3/29/21 9:34 a.m.

In reply to Tom Suddard :

Good point on the flexible solar panels. Even with their extra cost it'll still probably be cheaper than trying to engineer a drain system for recessing regular panels.

SkinnyG (Forum Supporter)
SkinnyG (Forum Supporter) UberDork
3/29/21 9:47 a.m.

Cheap aluminum boat pop-riveted upside-down on the roof?

I'd go fiberglass, myself. SO much less work.

Curtis73 (Forum Supporter)
Curtis73 (Forum Supporter) GRM+ Memberand MegaDork
3/29/21 10:07 a.m.
Tom Suddard said:

Re: Fiberglass. It should last as long as metal as long as you protect it with paint or gel coat. I'm assuming everything you've looked at has had its protective coating fail, or has holes drilled into it and water intrusion.

I'll add my vote to the "get a fiberglass roof" crowd. Even if you have to do some fiberglass repair it'll be way easier.

I had this thought as well.  Fiberglass can't rot.  If it is built on a sandwich of wood, then moisture can compromise the wood, but the fiberglass can't rot.  fiberglass' biggest enemy is UV which can cause the epoxy resin to get chalky and eventually get hairline cracks.  The secret there is to paint it with a good urethane or 2-stage enamel which is far more resistant to UV damage.

But billions of fiberglass boats out there spend their lives 24/7/365 completely exposed to the harshest possible UV conditions, and they are chosen specifically for their resistance to UV.  I would wager that the ones you've seen have had some kind of core rot or other poorly designed aspect, not that the fiberglass rotted.

Curtis73 (Forum Supporter)
Curtis73 (Forum Supporter) GRM+ Memberand MegaDork
3/29/21 10:14 a.m.
Pete Gossett (Forum Supporter) said:

Thanks for the replies & ideas everyone! Here's a few thoughts/replies in no particular order.

The one van in the junkyard I checked out had about a 24" roof & was handicap accessible. Because of that, the way they built the top required cutting off the factory roof all the way down to the top of the doors/windshield glass, and welding on an entire new structure all the way around. There's NFW I'm going to try & cut that off, then reattach it to my van. 
 

Most raised roof vans that I've found are either standard wheelbase, or only have about 6"-8" of additional height, which just isn't enough.
 

Regarding buying another extended van that already has a tall roof - this van is just so damn good! Between its history in service with GRM & all the work Tom did to it, I'd end up having to swap so much stuff from this van into another van that it's just not worth it. Plus trying to find one that's been so well maintained(even with 1/2 the mileage)! That was actually my first plan, but it's a step back from where I'm already starting from. 
 

We also looked into buying a small shuttle bus too. Honestly, that's probably closer to our ideal size. Unfortunately here in MS I can't insure one(because they're considered a commercial vehicle & we no longer have a business), until after the RV conversion was complete & we got it inspected & re-titled by the state. It also wouldn't be able to fill the role as my primary vehicle as well. Nor do we really have a place to park it. And honestly, at the end of the conversion process I want to NOT end up with something that looks like we're living down by the river in it... With this van, especially by the time it's complete, it'll fit in with the expedition vehicles(even if I don't ever get around to a 4x4 conversion).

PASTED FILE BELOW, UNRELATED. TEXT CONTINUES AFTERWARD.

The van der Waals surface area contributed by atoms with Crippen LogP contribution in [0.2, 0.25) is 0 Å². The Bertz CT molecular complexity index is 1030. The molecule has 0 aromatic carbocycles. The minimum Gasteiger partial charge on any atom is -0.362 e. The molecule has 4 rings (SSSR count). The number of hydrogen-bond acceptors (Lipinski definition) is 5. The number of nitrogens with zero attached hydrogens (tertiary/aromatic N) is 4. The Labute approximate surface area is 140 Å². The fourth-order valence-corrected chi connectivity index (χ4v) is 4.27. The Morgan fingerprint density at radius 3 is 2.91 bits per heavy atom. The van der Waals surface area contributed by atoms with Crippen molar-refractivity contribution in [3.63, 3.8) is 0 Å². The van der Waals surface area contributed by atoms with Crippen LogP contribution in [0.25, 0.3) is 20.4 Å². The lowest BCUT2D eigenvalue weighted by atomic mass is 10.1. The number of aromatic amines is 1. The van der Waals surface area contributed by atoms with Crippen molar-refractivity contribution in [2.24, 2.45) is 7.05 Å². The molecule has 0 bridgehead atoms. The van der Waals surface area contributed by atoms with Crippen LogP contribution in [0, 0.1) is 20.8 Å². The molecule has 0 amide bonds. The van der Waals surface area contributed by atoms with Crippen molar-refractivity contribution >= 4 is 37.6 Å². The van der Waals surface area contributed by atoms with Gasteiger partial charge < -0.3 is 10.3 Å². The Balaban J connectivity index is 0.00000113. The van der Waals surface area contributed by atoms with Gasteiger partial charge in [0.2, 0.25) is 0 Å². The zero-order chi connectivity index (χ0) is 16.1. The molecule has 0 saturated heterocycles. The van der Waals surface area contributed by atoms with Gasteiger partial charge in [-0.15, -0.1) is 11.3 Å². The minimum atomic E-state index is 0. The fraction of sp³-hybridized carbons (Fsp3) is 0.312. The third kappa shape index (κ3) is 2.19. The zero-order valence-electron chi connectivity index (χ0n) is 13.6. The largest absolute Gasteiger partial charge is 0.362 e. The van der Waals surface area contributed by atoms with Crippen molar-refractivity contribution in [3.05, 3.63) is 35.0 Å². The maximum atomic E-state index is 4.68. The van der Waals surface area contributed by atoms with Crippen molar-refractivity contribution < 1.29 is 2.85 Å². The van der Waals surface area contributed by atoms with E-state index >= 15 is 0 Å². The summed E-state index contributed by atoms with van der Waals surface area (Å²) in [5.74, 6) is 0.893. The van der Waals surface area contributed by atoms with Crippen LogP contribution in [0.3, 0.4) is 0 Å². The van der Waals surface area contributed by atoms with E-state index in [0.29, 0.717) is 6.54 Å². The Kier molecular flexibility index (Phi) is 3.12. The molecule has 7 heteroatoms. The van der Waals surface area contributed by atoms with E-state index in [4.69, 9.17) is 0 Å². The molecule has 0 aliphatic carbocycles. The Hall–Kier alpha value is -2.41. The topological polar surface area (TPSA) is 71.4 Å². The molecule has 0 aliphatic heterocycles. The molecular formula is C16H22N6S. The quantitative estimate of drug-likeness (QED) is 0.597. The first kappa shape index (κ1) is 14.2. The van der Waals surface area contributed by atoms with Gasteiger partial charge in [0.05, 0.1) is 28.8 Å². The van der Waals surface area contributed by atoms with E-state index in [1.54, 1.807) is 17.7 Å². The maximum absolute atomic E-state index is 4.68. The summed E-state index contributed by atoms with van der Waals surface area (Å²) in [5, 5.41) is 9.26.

They may not be as common as short wheelbase vans, but there were a brillion LWB school shuttles with raised roofs out there.  Many states also have rules on how long a student transport may be kept in service, so there is a flood of 10-year-old yellow vans in some states that get liquidated all the time.  Plenty of them have also reached their service life and get junked.

Airport shuttles, church vans, school transport.... They're out there, but maybe just a bit harder to find.

And I know how you feel about keeping a van you have.  The van I bought has already been shopped by a couple guys.  I paid $7000, and even knowing that, my clock repair guy offered me $10k plus his older van PLUS an 06 Suburban in trade.  I didn't bite.  I have the van I want, period.

Pete Gossett (Forum Supporter)
Pete Gossett (Forum Supporter) GRM+ Memberand MegaDork
3/29/21 3:28 p.m.

In reply to Curtis73 (Forum Supporter) :

Down here there are tiny little churches everywhere and they all have a 12-passenger extended van of some type. That actually seems to drive the price up on them.

I was actually looking for a passenger van before buying this one from Tom, but now that I have a cargo van I definitely do not want to do an RV conversion on a passenger van - we hate windows. Plus it's more difficult to insulate.

SVreX (Forum Supporter)
SVreX (Forum Supporter) MegaDork
3/29/21 5:08 p.m.

Do it right for crying out loud!